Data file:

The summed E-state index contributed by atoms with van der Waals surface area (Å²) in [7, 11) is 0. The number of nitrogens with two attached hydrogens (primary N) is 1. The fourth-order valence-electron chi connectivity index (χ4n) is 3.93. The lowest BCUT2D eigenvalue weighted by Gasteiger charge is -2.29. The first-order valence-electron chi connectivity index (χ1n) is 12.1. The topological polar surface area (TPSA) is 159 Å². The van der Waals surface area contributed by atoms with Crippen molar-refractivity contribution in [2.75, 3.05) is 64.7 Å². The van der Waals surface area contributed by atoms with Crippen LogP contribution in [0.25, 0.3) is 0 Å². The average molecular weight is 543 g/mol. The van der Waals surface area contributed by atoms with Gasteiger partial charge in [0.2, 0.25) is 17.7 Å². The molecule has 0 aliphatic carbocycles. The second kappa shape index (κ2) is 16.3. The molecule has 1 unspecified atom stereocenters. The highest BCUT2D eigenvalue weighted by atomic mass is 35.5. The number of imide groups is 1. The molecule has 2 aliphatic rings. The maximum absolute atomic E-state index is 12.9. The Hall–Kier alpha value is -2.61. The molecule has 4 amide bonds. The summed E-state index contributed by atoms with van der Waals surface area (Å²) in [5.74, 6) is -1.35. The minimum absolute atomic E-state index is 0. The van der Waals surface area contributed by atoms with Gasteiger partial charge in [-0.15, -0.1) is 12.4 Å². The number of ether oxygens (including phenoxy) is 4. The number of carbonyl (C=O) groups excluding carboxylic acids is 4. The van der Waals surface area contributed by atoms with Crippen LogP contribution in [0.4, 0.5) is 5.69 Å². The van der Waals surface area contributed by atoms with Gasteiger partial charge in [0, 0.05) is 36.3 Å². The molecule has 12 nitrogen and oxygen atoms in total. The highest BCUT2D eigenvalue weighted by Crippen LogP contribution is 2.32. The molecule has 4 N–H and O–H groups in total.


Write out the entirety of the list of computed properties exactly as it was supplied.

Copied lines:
The summed E-state index contributed by atoms with van der Waals surface area (Å²) in [7, 11) is 0. The number of nitrogens with two attached hydrogens (primary N) is 1. The fourth-order valence-electron chi connectivity index (χ4n) is 3.93. The lowest BCUT2D eigenvalue weighted by Gasteiger charge is -2.29. The first-order valence-electron chi connectivity index (χ1n) is 12.1. The topological polar surface area (TPSA) is 159 Å². The van der Waals surface area contributed by atoms with Crippen molar-refractivity contribution in [2.75, 3.05) is 64.7 Å². The van der Waals surface area contributed by atoms with Crippen LogP contribution in [0.25, 0.3) is 0 Å². The average molecular weight is 543 g/mol. The van der Waals surface area contributed by atoms with Gasteiger partial charge in [0.2, 0.25) is 17.7 Å². The molecule has 0 aliphatic carbocycles. The second kappa shape index (κ2) is 16.3. The molecule has 1 unspecified atom stereocenters. The highest BCUT2D eigenvalue weighted by atomic mass is 35.5. The number of imide groups is 1. The molecule has 2 aliphatic rings. The maximum absolute atomic E-state index is 12.9. The Hall–Kier alpha value is -2.61. The molecule has 4 amide bonds. The summed E-state index contributed by atoms with van der Waals surface area (Å²) in [5.74, 6) is -1.35. The minimum absolute atomic E-state index is 0. The van der Waals surface area contributed by atoms with Gasteiger partial charge in [-0.15, -0.1) is 12.4 Å². The number of ether oxygens (including phenoxy) is 4. The number of carbonyl (C=O) groups excluding carboxylic acids is 4. The van der Waals surface area contributed by atoms with Crippen LogP contribution in [0.4, 0.5) is 5.69 Å². The van der Waals surface area contributed by atoms with Gasteiger partial charge in [0, 0.05) is 36.3 Å². The molecule has 12 nitrogen and oxygen atoms in total. The highest BCUT2D eigenvalue weighted by Crippen LogP contribution is 2.32. The molecule has 4 N–H and O–H groups in total.